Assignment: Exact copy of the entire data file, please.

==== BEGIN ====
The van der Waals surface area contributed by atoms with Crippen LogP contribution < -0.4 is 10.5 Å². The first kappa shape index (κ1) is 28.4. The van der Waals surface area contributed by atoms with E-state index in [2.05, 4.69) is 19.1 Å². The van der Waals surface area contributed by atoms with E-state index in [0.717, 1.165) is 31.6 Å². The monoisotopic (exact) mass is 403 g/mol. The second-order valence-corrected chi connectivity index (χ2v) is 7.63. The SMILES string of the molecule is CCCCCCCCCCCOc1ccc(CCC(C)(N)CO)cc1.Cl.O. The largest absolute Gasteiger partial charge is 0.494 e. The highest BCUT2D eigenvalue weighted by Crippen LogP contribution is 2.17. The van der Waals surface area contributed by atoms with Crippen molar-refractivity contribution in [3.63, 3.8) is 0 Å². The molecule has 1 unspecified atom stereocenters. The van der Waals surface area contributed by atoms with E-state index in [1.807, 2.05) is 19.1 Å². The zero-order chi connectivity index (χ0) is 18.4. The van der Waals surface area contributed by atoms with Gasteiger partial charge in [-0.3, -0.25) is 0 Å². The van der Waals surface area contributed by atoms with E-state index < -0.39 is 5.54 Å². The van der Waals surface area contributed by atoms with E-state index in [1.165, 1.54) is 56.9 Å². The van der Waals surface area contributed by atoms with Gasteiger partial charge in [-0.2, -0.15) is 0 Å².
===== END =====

The van der Waals surface area contributed by atoms with Crippen LogP contribution < -0.4 is 10.5 Å². The first kappa shape index (κ1) is 28.4. The van der Waals surface area contributed by atoms with E-state index in [2.05, 4.69) is 19.1 Å². The van der Waals surface area contributed by atoms with E-state index in [0.717, 1.165) is 31.6 Å². The monoisotopic (exact) mass is 403 g/mol. The second-order valence-corrected chi connectivity index (χ2v) is 7.63. The SMILES string of the molecule is CCCCCCCCCCCOc1ccc(CCC(C)(N)CO)cc1.Cl.O. The largest absolute Gasteiger partial charge is 0.494 e. The highest BCUT2D eigenvalue weighted by Crippen LogP contribution is 2.17. The van der Waals surface area contributed by atoms with Crippen molar-refractivity contribution in [3.63, 3.8) is 0 Å². The molecule has 1 unspecified atom stereocenters. The van der Waals surface area contributed by atoms with E-state index in [1.807, 2.05) is 19.1 Å². The zero-order chi connectivity index (χ0) is 18.4. The van der Waals surface area contributed by atoms with Gasteiger partial charge in [-0.3, -0.25) is 0 Å². The van der Waals surface area contributed by atoms with E-state index < -0.39 is 5.54 Å². The van der Waals surface area contributed by atoms with E-state index in [1.165, 1.54) is 56.9 Å². The van der Waals surface area contributed by atoms with Gasteiger partial charge in [-0.2, -0.15) is 0 Å².